By Diana Olmstead
The 34th annual Oyster Run took place on Sunday, September 27th. The morning started off a bit overcast and chilly but within a few short hours it became a beautiful sun shiny day in Anacortes, WA.
The Quick Throttle crew actually rolled in the night before and settled into The Fidalgo Country Inn, located at the junction of Hwy 20 and the Hwy 20 spur into Anacortes. We stay here every year as it is located just three miles from the Oyster Run action and there is a bar, restaurant, gas station and convenience store located right next door.
There was no need to set an alarm clock to wake ourselves up on Oyster Run morning as the constant roar of bikes heading into downtown Anacortes woke us up bright and early. After a few cups of coffee we got ourselves ready and hopped on our scoots to go check out all of the action on Commercial Avenue.
I was digging the vibe as we cruised along Commercial Avenue looking for a place to park. Even though the street is only open to motorcycles from 4th Street to 10th Street it was already jam packed with thousands of bikes and it took us awhile to find a couple of spots to park. Once we did, we got off our bikes and locked them up and stood there taking in the sight of so much colorful paint, gleaming chrome, and dirty ridden-hard rat bikes. There was a wide variety of American made bikes, metrics, trikes, and scooters parked “Sturgis style” lining both sides of Commercial Ave as well as up the middle of the street.
The sidewalks were crowded with thousands of bikers who were there to check out the 150 or so interesting vendor booths that lined the side streets selling everything from event shirts, leathers, helmets, pins, patches, custom seats, jewelry, apparel, food and aftermarket accessories. Several local motorcycle dealerships and independent shops had booths as well, and of course there were lots of oysters being served!
As always we ran into many friends from all over the Northwest who attend this event every year. The truth is this event is so well known that it actually draws riders from all over the place including Canada, Alaska, and California and beyond. They come for the event and they come to enjoy this beautiful area which is located in the northern Puget Sound region of Washington State on Fidalgo Island. Anacortes is surrounded by the north Puget Sound and San Juan Islands on three sides, and by the Swinomish Channel and the flats of Skagit Valley to the east. As you can imagine the possibilities are endless for choosing a scenic route to and from the Oyster Run.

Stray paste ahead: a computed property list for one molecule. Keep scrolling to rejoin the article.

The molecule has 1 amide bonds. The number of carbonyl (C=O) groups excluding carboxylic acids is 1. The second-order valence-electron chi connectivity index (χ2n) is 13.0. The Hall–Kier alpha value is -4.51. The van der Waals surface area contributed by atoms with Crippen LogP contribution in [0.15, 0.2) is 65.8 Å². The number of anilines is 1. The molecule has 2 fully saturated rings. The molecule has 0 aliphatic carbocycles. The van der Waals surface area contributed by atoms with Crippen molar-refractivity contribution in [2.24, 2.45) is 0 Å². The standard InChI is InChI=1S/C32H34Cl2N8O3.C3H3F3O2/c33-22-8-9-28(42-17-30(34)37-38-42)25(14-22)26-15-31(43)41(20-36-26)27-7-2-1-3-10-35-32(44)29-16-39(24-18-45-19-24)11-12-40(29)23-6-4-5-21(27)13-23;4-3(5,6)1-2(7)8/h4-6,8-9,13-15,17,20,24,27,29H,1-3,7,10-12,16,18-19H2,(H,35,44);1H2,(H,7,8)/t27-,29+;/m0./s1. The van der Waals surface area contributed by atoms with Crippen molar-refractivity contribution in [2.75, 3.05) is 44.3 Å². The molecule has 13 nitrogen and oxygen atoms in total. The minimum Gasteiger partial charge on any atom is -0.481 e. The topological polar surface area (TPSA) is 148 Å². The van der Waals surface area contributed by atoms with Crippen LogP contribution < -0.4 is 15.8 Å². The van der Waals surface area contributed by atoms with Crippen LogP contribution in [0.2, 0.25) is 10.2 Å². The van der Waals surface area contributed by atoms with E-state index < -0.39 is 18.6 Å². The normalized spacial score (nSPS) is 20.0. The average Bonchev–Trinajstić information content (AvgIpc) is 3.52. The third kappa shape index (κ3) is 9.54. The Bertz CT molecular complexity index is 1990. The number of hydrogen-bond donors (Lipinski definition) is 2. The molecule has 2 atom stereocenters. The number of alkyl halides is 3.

That’s the beauty of the Oyster Run; riders from anywhere get to choose their own route from wherever they’re coming from. They can ride solo, or with a few friends or in a larger group; it’s all about what their riding style is and what they want to make of this event. Even though the Oyster Run takes place on Sunday many riders stretch their time away from home to last from Friday through Monday or even longer since there are so many spectacular local roads to check out in the surrounding area.
Every year I meet lots of riders who tell me it is their first time attending the Oyster Run and they are always blown away by the experience. So if you have never attended this event make it a point to check it out next year. The Oyster Run always takes place on the 4th Sunday in September. Next year’s 35th Annual Oyster Run will be Sunday, September 25th. Mark your calendars now and if you plan to get a hotel I suggest making a reservation now as everything books up months in advance.
I’d like to send a heartfelt “Thank You” to Limp Lee and his hardworking crew for putting on another successful Oyster Run. We had such a great time we’re already looking forward to going again next year.
It’s important to note that this year’s 34th Annual Oyster Run was dedicated In Memory of Irish McKinney, a dear friend too many and a dedicated motorcycle rights advocate who spent years working tirelessly to protect the rights of all who ride.